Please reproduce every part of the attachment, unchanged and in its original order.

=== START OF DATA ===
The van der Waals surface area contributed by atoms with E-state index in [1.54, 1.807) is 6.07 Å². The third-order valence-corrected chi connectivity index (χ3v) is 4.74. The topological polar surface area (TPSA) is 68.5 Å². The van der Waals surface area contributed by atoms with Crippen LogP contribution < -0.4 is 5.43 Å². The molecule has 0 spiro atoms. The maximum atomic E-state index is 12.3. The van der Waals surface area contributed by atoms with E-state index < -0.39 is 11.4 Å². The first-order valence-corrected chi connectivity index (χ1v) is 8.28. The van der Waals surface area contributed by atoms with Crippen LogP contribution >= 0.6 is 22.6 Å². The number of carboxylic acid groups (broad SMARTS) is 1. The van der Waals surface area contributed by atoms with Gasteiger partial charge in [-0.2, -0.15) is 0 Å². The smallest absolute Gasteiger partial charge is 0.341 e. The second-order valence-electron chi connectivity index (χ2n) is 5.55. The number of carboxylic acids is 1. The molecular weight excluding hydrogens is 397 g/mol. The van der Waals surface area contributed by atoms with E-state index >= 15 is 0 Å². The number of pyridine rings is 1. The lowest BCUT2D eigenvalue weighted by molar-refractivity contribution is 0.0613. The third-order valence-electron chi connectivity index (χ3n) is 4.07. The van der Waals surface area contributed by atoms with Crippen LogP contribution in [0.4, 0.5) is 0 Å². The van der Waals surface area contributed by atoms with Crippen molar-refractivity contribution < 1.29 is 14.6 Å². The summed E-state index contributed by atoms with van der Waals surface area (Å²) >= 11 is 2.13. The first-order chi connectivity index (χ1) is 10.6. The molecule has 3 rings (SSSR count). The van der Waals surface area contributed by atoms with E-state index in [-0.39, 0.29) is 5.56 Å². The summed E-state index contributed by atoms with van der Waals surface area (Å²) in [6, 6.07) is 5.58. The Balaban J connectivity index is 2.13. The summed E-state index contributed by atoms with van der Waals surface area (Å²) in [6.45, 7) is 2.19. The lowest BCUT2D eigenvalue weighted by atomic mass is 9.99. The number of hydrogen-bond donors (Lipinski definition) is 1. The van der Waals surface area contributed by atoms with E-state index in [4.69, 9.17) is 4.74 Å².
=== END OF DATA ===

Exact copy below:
The van der Waals surface area contributed by atoms with E-state index in [1.54, 1.807) is 6.07 Å². The third-order valence-corrected chi connectivity index (χ3v) is 4.74. The topological polar surface area (TPSA) is 68.5 Å². The van der Waals surface area contributed by atoms with Crippen LogP contribution < -0.4 is 5.43 Å². The molecule has 0 spiro atoms. The maximum atomic E-state index is 12.3. The van der Waals surface area contributed by atoms with E-state index < -0.39 is 11.4 Å². The first-order valence-corrected chi connectivity index (χ1v) is 8.28. The van der Waals surface area contributed by atoms with Crippen LogP contribution >= 0.6 is 22.6 Å². The number of carboxylic acid groups (broad SMARTS) is 1. The van der Waals surface area contributed by atoms with Gasteiger partial charge in [-0.2, -0.15) is 0 Å². The smallest absolute Gasteiger partial charge is 0.341 e. The second-order valence-electron chi connectivity index (χ2n) is 5.55. The number of carboxylic acids is 1. The molecular weight excluding hydrogens is 397 g/mol. The van der Waals surface area contributed by atoms with E-state index >= 15 is 0 Å². The number of pyridine rings is 1. The lowest BCUT2D eigenvalue weighted by molar-refractivity contribution is 0.0613. The third-order valence-electron chi connectivity index (χ3n) is 4.07. The van der Waals surface area contributed by atoms with Crippen LogP contribution in [0.4, 0.5) is 0 Å². The van der Waals surface area contributed by atoms with Crippen molar-refractivity contribution < 1.29 is 14.6 Å². The summed E-state index contributed by atoms with van der Waals surface area (Å²) >= 11 is 2.13. The first-order chi connectivity index (χ1) is 10.6. The molecule has 3 rings (SSSR count). The van der Waals surface area contributed by atoms with E-state index in [-0.39, 0.29) is 5.56 Å². The summed E-state index contributed by atoms with van der Waals surface area (Å²) in [6, 6.07) is 5.58. The Balaban J connectivity index is 2.13. The summed E-state index contributed by atoms with van der Waals surface area (Å²) in [6.45, 7) is 2.19. The lowest BCUT2D eigenvalue weighted by atomic mass is 9.99. The number of hydrogen-bond donors (Lipinski definition) is 1. The van der Waals surface area contributed by atoms with E-state index in [4.69, 9.17) is 4.74 Å².